There wasn’t a rapid testing protocol. I insisted on getting rapid tests; I had been around people who were testing positive. But this is uncharted territory. This didn’t exist a week ago as an issue that people were talking about in my community. The conversation is totally different now. I almost feel like I’m a guinea pig, in a way. Dina [Dusko], my agent at High Road, she’s just like, “Look, these are firsts right now, you know, people playing indoors again and what protocols are.”
The tour that I was gonna do with Steve Gunn was a small party. It was me and Steve and our tour manager, and we’ve all been vaccinated. We didn’t discuss getting regularly tested before the tour. If I hadn’t been in close proximity [to someone who tested positive] and obviously then contracted it, I don’t think there would have been a protocol to get rapid tests, because that’s not something anyone was really talking about a week, week and a half, two weeks ago.
It makes sense that a fully vaccinated touring party wouldn’t have had a testing protocol, given what we understood about the effectiveness of vaccines, because we’ve been hearing for months about how expensive and labor intensive testing protocols are for tours.
And, honestly, time sensitive. If I had been able to get a PCR test on Thursday and that had come back an hour later positive, obviously, I wouldn’t have played the show. I was operating under the assumption that I had literally just received a rapid negative on the way to soundcheck.
That’s just an example of like – I really feel strongly that this shouldn’t be on musicians and touring crews of the size that we’re talking about. The Bell House thankfully had protocol for vaccination status, but the level of music that a lot of people like Steve and I [play], we operate in a world where there is such a low threshold for any infrastructure. The kind of venues we’re playing and the kind of places we’re around, they barely stayed open throughout the shutdown. They can’t be expected now to shoulder the cost of having clinics onsite to make sure people are getting tested. That’s not realistic without government or private intervention. … It’s so unfair to expect the artists and the agents to have to come up with the solutions for this when we were already the ones who were operating with no margin of error when things were going well. [laughs]
Clubs just went through more than a year without concerts, and the math doesn’t work if you now ask them to do reduced capacity or implement costly testing procedures.
People take these places, we all take them for granted to an extent. I used to run a venue [The Stone Fox] in Nashville [from 2012 to 2016]. So I’m a little more aware of what the metrics are like. It’s not magic; it’s math, like you said. There’s only so many drinks you can serve to somebody.
The elephant in the room throughout this that you haven’t asked about, but I definitely have strong feelings about, is that a lot of people in our industry are not getting vaccinated. I was talking with a booking agent friend of mine the other night who is a pretty powerful guy in the business and he just straight up was like, “If we started implementing a vaccine mandate for touring parties, a lot of people wouldn’t do it.” And I was like, “Well, OK, good.” Like, I’m sorry. We have to have some pretty baseline rules for interacting right now I think. … I think behind the scenes it’s becoming a bigger conversation among bands and crews.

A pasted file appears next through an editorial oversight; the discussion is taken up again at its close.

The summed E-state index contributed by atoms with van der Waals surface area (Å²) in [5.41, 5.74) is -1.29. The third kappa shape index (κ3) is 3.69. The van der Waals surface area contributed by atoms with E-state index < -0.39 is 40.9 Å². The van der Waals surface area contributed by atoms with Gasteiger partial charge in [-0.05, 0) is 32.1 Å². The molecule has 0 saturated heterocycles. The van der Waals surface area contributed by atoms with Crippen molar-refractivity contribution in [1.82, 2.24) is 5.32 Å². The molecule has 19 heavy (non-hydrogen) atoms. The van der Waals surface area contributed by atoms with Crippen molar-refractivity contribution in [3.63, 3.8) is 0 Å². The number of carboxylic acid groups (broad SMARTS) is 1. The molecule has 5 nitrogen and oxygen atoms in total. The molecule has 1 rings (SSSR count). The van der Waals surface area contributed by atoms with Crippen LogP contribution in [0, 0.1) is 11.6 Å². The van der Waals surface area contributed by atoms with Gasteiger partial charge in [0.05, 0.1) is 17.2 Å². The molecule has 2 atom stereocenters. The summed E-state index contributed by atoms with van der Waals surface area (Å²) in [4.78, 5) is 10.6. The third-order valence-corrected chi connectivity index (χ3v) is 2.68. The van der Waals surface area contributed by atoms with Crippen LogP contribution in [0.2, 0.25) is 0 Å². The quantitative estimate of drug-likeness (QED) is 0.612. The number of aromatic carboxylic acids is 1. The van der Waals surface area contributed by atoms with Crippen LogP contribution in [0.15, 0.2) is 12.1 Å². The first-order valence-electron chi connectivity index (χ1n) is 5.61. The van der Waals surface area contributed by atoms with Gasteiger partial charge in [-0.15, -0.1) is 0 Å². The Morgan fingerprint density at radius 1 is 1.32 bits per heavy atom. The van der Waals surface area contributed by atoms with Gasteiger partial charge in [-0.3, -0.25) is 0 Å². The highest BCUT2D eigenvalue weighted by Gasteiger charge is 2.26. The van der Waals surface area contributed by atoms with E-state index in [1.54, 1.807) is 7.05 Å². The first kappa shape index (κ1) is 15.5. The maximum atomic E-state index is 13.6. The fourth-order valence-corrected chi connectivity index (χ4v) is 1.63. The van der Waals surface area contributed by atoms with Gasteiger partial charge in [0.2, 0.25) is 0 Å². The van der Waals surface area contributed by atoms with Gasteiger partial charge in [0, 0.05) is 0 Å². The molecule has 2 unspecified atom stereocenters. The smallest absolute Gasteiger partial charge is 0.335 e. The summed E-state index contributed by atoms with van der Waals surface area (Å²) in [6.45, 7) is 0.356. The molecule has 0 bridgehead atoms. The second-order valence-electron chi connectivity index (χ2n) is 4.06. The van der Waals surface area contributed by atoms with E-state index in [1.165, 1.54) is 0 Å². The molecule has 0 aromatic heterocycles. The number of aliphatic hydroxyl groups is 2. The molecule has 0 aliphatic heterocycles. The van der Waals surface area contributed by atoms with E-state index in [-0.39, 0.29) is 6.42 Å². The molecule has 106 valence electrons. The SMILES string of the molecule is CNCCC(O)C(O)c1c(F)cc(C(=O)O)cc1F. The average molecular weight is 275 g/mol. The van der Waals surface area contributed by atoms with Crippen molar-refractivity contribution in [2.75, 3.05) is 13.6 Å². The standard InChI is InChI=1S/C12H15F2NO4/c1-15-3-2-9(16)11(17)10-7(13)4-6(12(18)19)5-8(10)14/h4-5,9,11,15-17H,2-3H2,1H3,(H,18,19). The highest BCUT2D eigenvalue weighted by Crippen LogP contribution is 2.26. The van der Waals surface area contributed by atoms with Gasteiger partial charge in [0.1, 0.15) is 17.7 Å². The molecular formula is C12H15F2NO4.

There was, I think, a hope among some unvaccinated people that enough people would get vaccinated to make vaccinations a non-issue. Now we see that that’s not what happened.
I am living proof that you can contract COVID if you’ve been fully vaccinated. And I’m very healthy. I’m trying to take some comfort in the fact that everyone else I’ve been around since I’ve been here was vaccinated, and no one’s tested positive, so far. And it’s been almost a week. But it’s very sobering and scary, because it’s your whole frame of reality. … To wake up one day and be like, “I can’t do this tour. I have COVID, I have to isolate. I’m not at home. I’m in like a huge city, I have to quarantine at a hotel or something,” compounded by how many other factors are at play and having to answer questions and also wanting to be accountable to people that you may have been around, it’s just a lot to pivot around. And I think we need to we need to acknowledge this is going to happen more if we’re not more careful. Whatever protocol we had two weeks ago should be out the window.
Once you’re in the clear with your COVID diagnosis, will you be back on the road, if the proper measures are taken? Is it possible to have tours and concerts safely right now?
I’ll be back on the road. I mean, honestly, like I will feel even more protected, because I will have been vaccinated and had this virus. … Steve and I were only going to be doing New York and New England, a very vaccinated part of the country. I don’t think anyone should be planning a cross-country indoor tour right now. I’ve talked to Dina about that. She was like, “I just think we focus on regional stuff right now, because if something gets shut down, you’re in one part of the country.” … People are trying to restart the model we had two years ago, and that is not a reality that we live in anymore. We probably will have it again in a few years, but we are in a reality that is not applicable to the model we had a couple of years ago. But I think there’s a relatively safe way to do this, if there’s some pretty strict protocols.
Based on what I know now, through my experience and talking to doctors and any of the minimal amount of science I’m able to comprehend about this that if you have any policy for shows that requires all attendees and all talent and crew to be vaccinated or have to test negative that day, there’s a pretty good chance we can do this about as safely as possible.
This interview has been edited for length and clarity.